In an official survey of public lands, a meander line, run along the margin of marsh lands adjoining the waters of streams 01' lakes, will, if so intended, mark the boundary of lands described in subsequent patents by reference to the survey, and will not be regarded as a mere indication of the quantity of dry uplands paid for. Government grants for lands bordering upon navigable waters extend only to high-water mark, for the title to the shore and to the lands under such wa· tel'S is in the state within which the waters are situated, as an incident of sovereignty.
SAME-GRANTS OF LAND ON NAVIGABT,E WATERS-HIGH-VVATER MARK.
SAME-MARSH LANDS-NAVIGABLE WATERS.
Where marsh land bordering on navigable waters is subject only to temporary inundation in times of heavy gales, but at other times the water standing or flowing over or through it is the mere drainage from higher lands adjoining, it does not constitute a part of the navigable waters.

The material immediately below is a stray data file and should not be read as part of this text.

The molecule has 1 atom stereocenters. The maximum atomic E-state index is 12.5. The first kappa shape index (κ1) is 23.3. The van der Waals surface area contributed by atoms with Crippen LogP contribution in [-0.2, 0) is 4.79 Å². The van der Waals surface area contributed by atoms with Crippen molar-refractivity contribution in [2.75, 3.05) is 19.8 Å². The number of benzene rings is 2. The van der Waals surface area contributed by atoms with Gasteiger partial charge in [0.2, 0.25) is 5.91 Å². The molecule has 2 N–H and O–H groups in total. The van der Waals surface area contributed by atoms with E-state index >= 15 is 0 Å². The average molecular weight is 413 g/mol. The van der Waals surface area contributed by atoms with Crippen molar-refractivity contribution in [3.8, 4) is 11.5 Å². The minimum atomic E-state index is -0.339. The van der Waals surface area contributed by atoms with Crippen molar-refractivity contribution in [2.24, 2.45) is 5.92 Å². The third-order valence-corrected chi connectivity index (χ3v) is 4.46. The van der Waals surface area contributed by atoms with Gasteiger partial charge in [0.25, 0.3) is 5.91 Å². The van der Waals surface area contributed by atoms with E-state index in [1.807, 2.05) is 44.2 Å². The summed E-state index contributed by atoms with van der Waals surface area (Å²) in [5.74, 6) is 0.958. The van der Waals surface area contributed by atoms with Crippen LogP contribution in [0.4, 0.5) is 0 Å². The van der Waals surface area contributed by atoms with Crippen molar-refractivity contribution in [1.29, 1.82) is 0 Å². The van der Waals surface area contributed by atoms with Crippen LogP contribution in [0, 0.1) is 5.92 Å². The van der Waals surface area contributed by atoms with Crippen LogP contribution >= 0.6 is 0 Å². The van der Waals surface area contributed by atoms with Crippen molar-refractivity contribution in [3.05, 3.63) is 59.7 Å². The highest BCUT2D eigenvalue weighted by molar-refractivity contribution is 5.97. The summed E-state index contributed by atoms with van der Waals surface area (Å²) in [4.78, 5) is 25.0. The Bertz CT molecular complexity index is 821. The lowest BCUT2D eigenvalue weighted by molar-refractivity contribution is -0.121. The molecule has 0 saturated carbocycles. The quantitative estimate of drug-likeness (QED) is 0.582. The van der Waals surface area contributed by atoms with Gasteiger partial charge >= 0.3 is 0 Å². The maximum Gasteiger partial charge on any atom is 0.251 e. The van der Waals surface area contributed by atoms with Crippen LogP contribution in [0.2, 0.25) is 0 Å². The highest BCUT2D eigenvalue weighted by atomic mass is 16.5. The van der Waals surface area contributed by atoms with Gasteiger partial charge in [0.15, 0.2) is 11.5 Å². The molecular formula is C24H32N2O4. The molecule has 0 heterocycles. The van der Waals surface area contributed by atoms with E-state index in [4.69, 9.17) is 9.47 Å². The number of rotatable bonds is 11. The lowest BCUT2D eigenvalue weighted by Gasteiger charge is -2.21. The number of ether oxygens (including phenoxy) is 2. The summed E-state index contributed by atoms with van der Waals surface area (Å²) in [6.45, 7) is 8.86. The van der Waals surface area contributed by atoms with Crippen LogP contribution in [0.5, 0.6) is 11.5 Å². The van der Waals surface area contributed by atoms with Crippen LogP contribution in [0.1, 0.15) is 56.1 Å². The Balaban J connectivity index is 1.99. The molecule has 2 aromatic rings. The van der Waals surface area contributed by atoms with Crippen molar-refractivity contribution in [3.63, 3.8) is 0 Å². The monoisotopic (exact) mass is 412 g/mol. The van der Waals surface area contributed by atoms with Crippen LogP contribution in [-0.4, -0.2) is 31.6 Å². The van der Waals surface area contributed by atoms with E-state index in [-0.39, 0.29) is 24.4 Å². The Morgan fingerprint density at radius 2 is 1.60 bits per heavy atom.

An ofllcial survey, made In 1834-35, of government lands in Ohio, showed a meander line along marshy land extending to Lake Erie. No part of the marsh was surveyed at all. Patents granted to defendant's predecessor In title designated the boundaries of the land conveyed solely by reference to the officIal plats of the survey, and that was all that was paid for. Held., that the meander line was run as a boundary, and that the patentee and her successors in title were estopped to deny that the line of the marsh was a propel' line for a boundary.
Appeal from the Circuit Court of the United States for the Western Division of the Northern District of Ohio. This bill was filed by the Cedar Point Club, an Ohio corporation, to restrain threatened continuous. trespasses upon a large body of marshy land lying on the shore of Lake Erie and in Lucas county, Ohio.
The complainant's title depends upon patents from the United States toB. M. Hanna and Phlllip La Corse, Issued In 1882, and mesne conveyances to· com-